Katharine Barry is an accomplished designer and dressmaker, as well as tailor, artist and writer. Her parents live in the Wildewood neighborhood of Columbia and she graciously shaped her thoughts about the money-savings advantages of dressmaking, sewing, tailoring and alterations. When asked how cost effective dressmaking actually is, she immediately spoke of her own wedding gown. The fabric, including crinoline, petticoat, lace and all detailing cost approximately $100. A somewhat similar gown purchased at a bridal shop would undoubtedly cost somewhere in the area of $1,000.
Katharine prefers maxi skirts, believing them to be more feminine, graceful and appropriate for her body type. Her better skirts cost about $25, while comparable retail priced maxi skirts run from $50 to $100.
A very thrifty tip for those who might be interested in dressmaking and sewing is purchasing drapery panels and even printed sheets at Goodwill or the Salvation Army thrift stores for two to four dollars and using the fabric for dresses, skirts and children’s clothing. As the mother of two, Katharine makes many pieces for her own family, including shirts, pants, and even tailored men’s suits with lined jackets.
Dressmaking began for Katharine about twenty years ago when she was in her late teens and early twenties. At first she relied on patterns purchased at a store and followed them quite closely. Now she prefers to create her own designs, often using wrapping paper, such as birthday or holiday wrap, from the local dollar store to plan them on. The white side of the paper works extremely well and is very inexpensive. Occasionally she uses ends of newspaper rolls that can be purchased very reasonably.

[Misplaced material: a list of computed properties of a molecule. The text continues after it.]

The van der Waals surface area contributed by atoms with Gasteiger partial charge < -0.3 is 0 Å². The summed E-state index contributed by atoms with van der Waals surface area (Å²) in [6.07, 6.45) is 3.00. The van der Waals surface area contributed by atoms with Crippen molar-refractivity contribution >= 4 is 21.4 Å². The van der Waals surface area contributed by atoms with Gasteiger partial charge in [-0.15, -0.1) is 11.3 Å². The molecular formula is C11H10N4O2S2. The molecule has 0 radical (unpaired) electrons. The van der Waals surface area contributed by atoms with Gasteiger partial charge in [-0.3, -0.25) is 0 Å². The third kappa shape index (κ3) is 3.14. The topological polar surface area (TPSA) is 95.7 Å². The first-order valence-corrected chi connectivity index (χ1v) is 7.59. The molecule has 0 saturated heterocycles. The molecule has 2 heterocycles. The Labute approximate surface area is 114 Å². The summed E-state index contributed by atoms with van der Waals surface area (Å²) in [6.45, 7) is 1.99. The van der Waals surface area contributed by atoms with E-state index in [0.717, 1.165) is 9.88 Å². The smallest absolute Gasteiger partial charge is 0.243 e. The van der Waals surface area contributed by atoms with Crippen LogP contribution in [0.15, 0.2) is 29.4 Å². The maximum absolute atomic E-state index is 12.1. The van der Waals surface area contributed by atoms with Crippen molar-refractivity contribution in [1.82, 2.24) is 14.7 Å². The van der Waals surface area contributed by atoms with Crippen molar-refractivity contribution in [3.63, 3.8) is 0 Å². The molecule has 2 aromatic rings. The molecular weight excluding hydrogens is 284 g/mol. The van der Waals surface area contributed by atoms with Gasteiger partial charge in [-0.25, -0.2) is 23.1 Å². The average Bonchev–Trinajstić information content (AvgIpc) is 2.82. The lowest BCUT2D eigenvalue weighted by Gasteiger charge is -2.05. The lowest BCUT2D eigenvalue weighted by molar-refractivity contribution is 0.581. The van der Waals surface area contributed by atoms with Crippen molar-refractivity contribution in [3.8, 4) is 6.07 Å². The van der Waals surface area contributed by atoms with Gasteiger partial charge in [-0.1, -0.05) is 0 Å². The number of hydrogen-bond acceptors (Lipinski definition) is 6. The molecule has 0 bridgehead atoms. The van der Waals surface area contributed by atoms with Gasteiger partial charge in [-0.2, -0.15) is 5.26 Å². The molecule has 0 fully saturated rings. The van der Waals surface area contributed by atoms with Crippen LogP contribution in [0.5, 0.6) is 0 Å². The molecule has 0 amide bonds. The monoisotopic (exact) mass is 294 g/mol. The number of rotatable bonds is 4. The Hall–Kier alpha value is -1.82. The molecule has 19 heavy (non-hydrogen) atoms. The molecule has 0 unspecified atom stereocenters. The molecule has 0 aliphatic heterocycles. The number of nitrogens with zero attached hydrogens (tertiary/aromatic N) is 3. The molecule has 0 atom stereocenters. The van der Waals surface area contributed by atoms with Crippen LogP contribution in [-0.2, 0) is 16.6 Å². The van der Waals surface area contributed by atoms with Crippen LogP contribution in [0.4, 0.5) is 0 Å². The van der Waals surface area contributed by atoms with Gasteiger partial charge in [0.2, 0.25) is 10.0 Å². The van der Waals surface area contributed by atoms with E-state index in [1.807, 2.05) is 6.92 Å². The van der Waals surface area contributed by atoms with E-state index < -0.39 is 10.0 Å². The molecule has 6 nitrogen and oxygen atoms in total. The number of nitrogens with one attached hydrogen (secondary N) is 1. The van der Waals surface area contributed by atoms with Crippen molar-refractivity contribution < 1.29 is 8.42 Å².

When asked about her greatest accomplishment, Katharine spoke of her wedding, where she designed and made her own gown and those of her matron of honor and flower girl. Her dress featured an empire waist, five-tiered skirt, delicate ribbon and lace trim, and a petticoat with four layers of crinoline.
When specifically asked if she had any advice about adding darts to blouses to make them fit better, she said that darts tended to be a bit difficult and that using a curved, multi-panel bodice pattern was her personal choice. However, if you do want to add darts for a closer fit and a tailored look, follow these steps: (1) Have someone else pin the darts while you are wearing the blouse and standing straight. (2) Loosely baste the darts and try the blouse on. If it is not the fit you desire, pull out the basting and make changes until you achieve your goal. (3) Sew the darts either with a sewing machine or with tiny hand stitching called the “machine stitch.”
Thank you, Katharine, for sharing your talent and experience with us. If you are interested in learning more about dressmaking and sewing in the Columbia area, taking classes or purchasing fabric and accessories, the names and addresses below might be helpful.
- Penn Foster Dressmaking and Design
- Stratford Career Institute – sewing and dressmaking
- Sew & Sew 9557 Two Notch Road, Columbia – sewing, dressmaking and lessons
- Ellen Manson 30 Thunder Circle in Santee – Sewing with Ellen – classes $25.00
- Iris Hall – Elgin Sewing Teacher – classes $25
- Deborah Brosdahl – all levels of sewing – Lexington – classes $50
- Michaels Arts and Craft Store
- Jo-Ann Fabric and Craft Stores
- Hobby Lobby
- Hancock Fabrics
- Your local high school or technical college
- Your local extension service
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